Coronavirus vaccine could be made obligatory, Britons warned ‘science can’t do it alone’
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The coronavirus vaccination scheme could be launched as soon as December after both Pfizer/BioNTech and Oxford/AstraZeneca reported a high success rate for their jabs in mass-scale trials. Boris Johnson welcomed the news as “fantastic” and insisted “everyone” should be getting vaccinated, but has so far rejected any speculation about making the process mandatory. But Prof Sir John Bell, the Regius Chair of Medicine at the University of Oxford, suggested the COVID-19 could become obligatory for some Britons to ensure the country can return to normality.
Speaking to BBC Newsnight, Sir John said: “I’m very firmly against mandation, I think mandation is not a good way to bring along with you.
“It works well in some societies but it doesn’t work well here nor would it work in North America. I think you do have to persuade people to come along.
“Having said that, we may get to a position where it’s necessary in order to control transmission, to know who’s protected from developing the disease and who isn’t.”
The Oxford Univerisity professor said vaccination and contracting the coronavirus itself are, at the moment, the only ways for Britons to develop some form of immunity to the disease.
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Sir John continued: “That protection could come in two ways, one is you could’ve had the disease.
“I think there’s now increasing evidence that if you’ve had the diseases, and you’ve had a PCR test, you are protected from the disease for a period of time.
“I leave that open but it’s probably at least six months, probably a year. And then if you get a vaccine, you’ll be protected against the disease.
“It may be necessary for some activities to require people to be able to show they are protected against the disease or have recently had a test in order for that to go back to relatively normal function.”
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He added: “All this has to play out. The big issue now really is a lot of this is policy-related. How do you implement the best approach to getting this all across?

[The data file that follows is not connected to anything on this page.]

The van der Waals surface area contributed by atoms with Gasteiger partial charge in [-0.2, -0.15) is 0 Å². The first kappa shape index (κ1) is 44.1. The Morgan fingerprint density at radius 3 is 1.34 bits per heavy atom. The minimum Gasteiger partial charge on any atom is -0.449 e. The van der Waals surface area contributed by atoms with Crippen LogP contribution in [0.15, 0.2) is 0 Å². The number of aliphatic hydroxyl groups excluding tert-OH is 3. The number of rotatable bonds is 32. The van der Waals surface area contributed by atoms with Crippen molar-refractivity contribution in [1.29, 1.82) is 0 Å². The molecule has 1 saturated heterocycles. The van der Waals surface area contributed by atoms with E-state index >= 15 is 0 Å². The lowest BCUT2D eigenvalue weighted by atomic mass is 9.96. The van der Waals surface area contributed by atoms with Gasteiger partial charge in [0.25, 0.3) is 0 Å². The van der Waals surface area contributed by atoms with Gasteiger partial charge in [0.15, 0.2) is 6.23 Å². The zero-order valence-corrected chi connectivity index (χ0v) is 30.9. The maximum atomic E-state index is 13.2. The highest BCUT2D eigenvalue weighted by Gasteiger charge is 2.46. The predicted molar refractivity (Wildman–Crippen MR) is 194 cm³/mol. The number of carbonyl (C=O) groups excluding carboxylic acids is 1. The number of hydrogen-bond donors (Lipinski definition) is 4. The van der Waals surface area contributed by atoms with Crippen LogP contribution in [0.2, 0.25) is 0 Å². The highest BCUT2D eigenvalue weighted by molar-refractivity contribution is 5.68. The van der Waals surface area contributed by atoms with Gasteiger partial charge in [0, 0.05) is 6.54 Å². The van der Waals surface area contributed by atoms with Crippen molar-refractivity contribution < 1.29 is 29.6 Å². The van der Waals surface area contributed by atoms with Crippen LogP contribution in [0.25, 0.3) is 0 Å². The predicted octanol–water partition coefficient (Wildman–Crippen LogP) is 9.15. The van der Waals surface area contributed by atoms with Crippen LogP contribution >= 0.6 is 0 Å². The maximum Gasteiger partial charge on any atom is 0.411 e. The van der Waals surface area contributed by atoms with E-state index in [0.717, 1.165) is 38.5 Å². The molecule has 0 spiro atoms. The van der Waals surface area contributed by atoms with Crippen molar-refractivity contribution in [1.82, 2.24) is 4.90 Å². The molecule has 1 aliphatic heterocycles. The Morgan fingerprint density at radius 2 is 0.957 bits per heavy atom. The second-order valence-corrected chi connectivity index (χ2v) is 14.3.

“The science has done its job but it can’t operate on its own. It has to operate in a policy framework.”
The partnership between Oxford University and AstraZeneca reported an overall 70 percent success rate in clinical trials, with the number hitting 90 percent in a smaller subgroup administered a smaller dose of the vaccine.
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The Prime Minister said the vaccine was “exciting news” before hitting the airways on Monday evening to confirm the end of the England-wide lockdown on December 2.
Mr Johnson said the restrictions will be lifted in part as a tightened three-tier system is introduced across the nation.
He said: “From next Wednesday people will be able to leave their home for any purpose and meet others in outdoor public spaces, subject to the rule of six, collective worship, weddings and outdoor sports can resume, and shops, personal care, gyms and the wider leisure sector can reopen.
“But without sensible precautions, we would risk the virus escalating into a winter or New Year surge.
“I’m sorry to say we expect that more regions will fall at least temporarily into higher levels than before.”
Details of the tiers each area will fall under are set to be released on Thursday.
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